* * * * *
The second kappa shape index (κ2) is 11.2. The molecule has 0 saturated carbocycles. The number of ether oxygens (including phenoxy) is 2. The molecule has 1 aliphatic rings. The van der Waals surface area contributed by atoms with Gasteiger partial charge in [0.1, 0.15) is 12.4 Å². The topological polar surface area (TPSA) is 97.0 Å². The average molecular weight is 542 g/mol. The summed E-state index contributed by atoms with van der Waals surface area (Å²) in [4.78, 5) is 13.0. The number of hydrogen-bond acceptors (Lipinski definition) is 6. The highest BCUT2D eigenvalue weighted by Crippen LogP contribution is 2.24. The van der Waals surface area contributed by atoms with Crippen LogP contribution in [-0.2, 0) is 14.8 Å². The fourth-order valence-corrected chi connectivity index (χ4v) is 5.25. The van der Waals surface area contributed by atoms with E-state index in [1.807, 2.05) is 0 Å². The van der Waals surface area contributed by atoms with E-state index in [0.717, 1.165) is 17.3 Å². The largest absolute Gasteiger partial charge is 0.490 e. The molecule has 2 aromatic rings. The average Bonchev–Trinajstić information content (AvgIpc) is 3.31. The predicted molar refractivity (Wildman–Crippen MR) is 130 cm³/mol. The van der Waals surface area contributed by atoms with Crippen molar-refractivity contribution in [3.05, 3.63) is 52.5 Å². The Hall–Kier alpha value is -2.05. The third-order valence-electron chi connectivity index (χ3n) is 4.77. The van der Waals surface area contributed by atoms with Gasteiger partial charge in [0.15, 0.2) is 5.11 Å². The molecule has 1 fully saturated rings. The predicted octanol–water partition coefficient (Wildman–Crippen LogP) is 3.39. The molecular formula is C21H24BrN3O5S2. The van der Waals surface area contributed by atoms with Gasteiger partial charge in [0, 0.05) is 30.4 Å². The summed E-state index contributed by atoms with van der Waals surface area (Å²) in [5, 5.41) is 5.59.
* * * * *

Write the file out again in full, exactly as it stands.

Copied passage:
The second kappa shape index (κ2) is 11.2. The molecule has 0 saturated carbocycles. The number of ether oxygens (including phenoxy) is 2. The molecule has 1 aliphatic rings. The van der Waals surface area contributed by atoms with Gasteiger partial charge in [0.1, 0.15) is 12.4 Å². The topological polar surface area (TPSA) is 97.0 Å². The average molecular weight is 542 g/mol. The summed E-state index contributed by atoms with van der Waals surface area (Å²) in [4.78, 5) is 13.0. The number of hydrogen-bond acceptors (Lipinski definition) is 6. The highest BCUT2D eigenvalue weighted by Crippen LogP contribution is 2.24. The van der Waals surface area contributed by atoms with Crippen LogP contribution in [-0.2, 0) is 14.8 Å². The fourth-order valence-corrected chi connectivity index (χ4v) is 5.25. The van der Waals surface area contributed by atoms with E-state index in [1.807, 2.05) is 0 Å². The van der Waals surface area contributed by atoms with E-state index in [0.717, 1.165) is 17.3 Å². The largest absolute Gasteiger partial charge is 0.490 e. The molecule has 2 aromatic rings. The average Bonchev–Trinajstić information content (AvgIpc) is 3.31. The predicted molar refractivity (Wildman–Crippen MR) is 130 cm³/mol. The van der Waals surface area contributed by atoms with Crippen molar-refractivity contribution in [3.05, 3.63) is 52.5 Å². The Hall–Kier alpha value is -2.05. The third-order valence-electron chi connectivity index (χ3n) is 4.77. The van der Waals surface area contributed by atoms with Gasteiger partial charge in [0.15, 0.2) is 5.11 Å². The molecule has 1 fully saturated rings. The predicted octanol–water partition coefficient (Wildman–Crippen LogP) is 3.39. The molecular formula is C21H24BrN3O5S2. The van der Waals surface area contributed by atoms with Gasteiger partial charge in [0, 0.05) is 30.4 Å². The summed E-state index contributed by atoms with van der Waals surface area (Å²) in [5, 5.41) is 5.59.